In this episode of Every Frame a Painting, Tony discusses the idea of showing character choice rather than just talking about it, using Snowpiercer as an example:
In nearly every blockbuster you've watched or tell-tale game that you've played, you've seen moments like this: the protagonist has to make a choice and there's no way to reverse it.
Just to be clear, I think moments like these are great and a foundation of good storytelling but I do wish in movies they weren't presented through dialog. So today I look at one possible alternative. In fact it's one of the oldest traditions in cinema. How do you show character choice? Left or right. That's it.In a similar fashion as many blockbuster and video game protagonists software architects regularly encounter complex choices that often can't be easily reversed. Or rather, the architecture we're designing experiences those complex choices (since in this metaphor we're working behind the camera and the architecture is the character on screen). But, unlike blockbusters and video games, software architects don't have the luxury of an audience that can simply watch the architecture evolve with each design decision made.
Even on small teams, generally only a few people at a time are in the room or at the whiteboard when a key decision about the architecture is made. In some ways it's as if we are asking downstream designers to watch only the last 10 minutes of Snowpiercer and then try to figure out why it's such a big deal for Chris Evan's character, Curtis, to do what he does. Without the context of these critical decision points that are constantly happening throughout a character's/architecture's journey, the audience/downstream designer loses significant rationale that could help explain a lot.
The Paths Not TakenWhile downstream designers can't watch the architecture make a choice on the silver screen (left or right?), we can still make it easier for developers who read our documents to playback the architecture's "character development" more easily.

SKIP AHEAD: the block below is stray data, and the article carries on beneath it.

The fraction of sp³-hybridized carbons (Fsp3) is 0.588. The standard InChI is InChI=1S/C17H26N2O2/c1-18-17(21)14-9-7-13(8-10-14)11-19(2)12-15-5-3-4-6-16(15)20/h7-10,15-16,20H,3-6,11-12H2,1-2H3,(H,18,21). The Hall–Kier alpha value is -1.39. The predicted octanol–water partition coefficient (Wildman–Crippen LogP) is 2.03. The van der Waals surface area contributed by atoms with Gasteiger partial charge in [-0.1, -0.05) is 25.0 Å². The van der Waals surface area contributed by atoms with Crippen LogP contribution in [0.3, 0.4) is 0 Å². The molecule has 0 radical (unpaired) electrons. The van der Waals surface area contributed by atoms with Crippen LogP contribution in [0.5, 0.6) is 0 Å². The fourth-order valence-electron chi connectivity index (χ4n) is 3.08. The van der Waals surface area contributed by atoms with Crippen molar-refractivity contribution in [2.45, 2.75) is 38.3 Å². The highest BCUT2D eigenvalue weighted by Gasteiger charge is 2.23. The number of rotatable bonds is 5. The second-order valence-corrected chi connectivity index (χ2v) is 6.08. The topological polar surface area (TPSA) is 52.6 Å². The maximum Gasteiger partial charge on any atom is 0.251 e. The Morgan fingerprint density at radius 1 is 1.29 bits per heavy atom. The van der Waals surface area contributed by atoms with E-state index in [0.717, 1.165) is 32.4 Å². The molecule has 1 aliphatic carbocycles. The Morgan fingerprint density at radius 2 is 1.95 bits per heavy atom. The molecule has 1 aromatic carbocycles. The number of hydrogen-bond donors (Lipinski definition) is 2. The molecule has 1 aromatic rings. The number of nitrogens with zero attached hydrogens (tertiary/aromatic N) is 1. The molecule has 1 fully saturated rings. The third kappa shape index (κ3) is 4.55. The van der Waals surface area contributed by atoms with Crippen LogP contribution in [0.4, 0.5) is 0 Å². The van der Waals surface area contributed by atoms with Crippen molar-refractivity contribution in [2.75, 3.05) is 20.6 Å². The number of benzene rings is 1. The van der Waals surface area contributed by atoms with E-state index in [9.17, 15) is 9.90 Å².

Sometimes when trying to communicate design intent and rationale, it's more effective to say what you didn't do rather than what you chose to do. The method I'm proposing is pretty simple. Create a list of the architectural decisions you discarded with a brief note for why those decisions were rejected. With this list in hand, downstream designers have an opportunity to replay critical decision points and can now watch the architecture develop and mature. Left or right? What critical moments did this architecture face and what path did it end up taking?
Here's an example from a recent project. The basic problem involves figuring out how to integrate our client software with third-party, cloud-based web services that application developers using our software are starting to employ more frequently. The specifics aren't too important for the example, and I can't really share the specifics anyway.
|Path not Taken||Why this Path was Rejected|
|Create a cloud-based "services adapter" to buffer against changes in third-party services.|| |
|Release adapter as open source, have customers load it themselves|| |
|Offer a client library that makes it easier for developers to connect to third party services directly|| |
|No new support for web services integration in the client software|| |
With this background and context, its' pretty easy to see that the design choices we made kept our architecture on a path toward simplicity and tended to favor less code over more code. With this history and context, the list of design decisions that were rejected, it's much easier to understand why the resulting architecture is what it is. You're essentially replaying the architecture's definable moments. Hopefully with this information downstream developers won't scratch their heads when they see what might appear to be an odd outcome for the architecture/character. They can see for themselves the key decisions that led to the architecture/character becoming what it became and in turn internalize a significantly more nuanced appreciation for the architecture/character as a whole.
Again, the insightful Tony Zhou:
So, the next time you your character runs into a complex choice, who knows? Maybe it's actually just a simple matter of: left or right?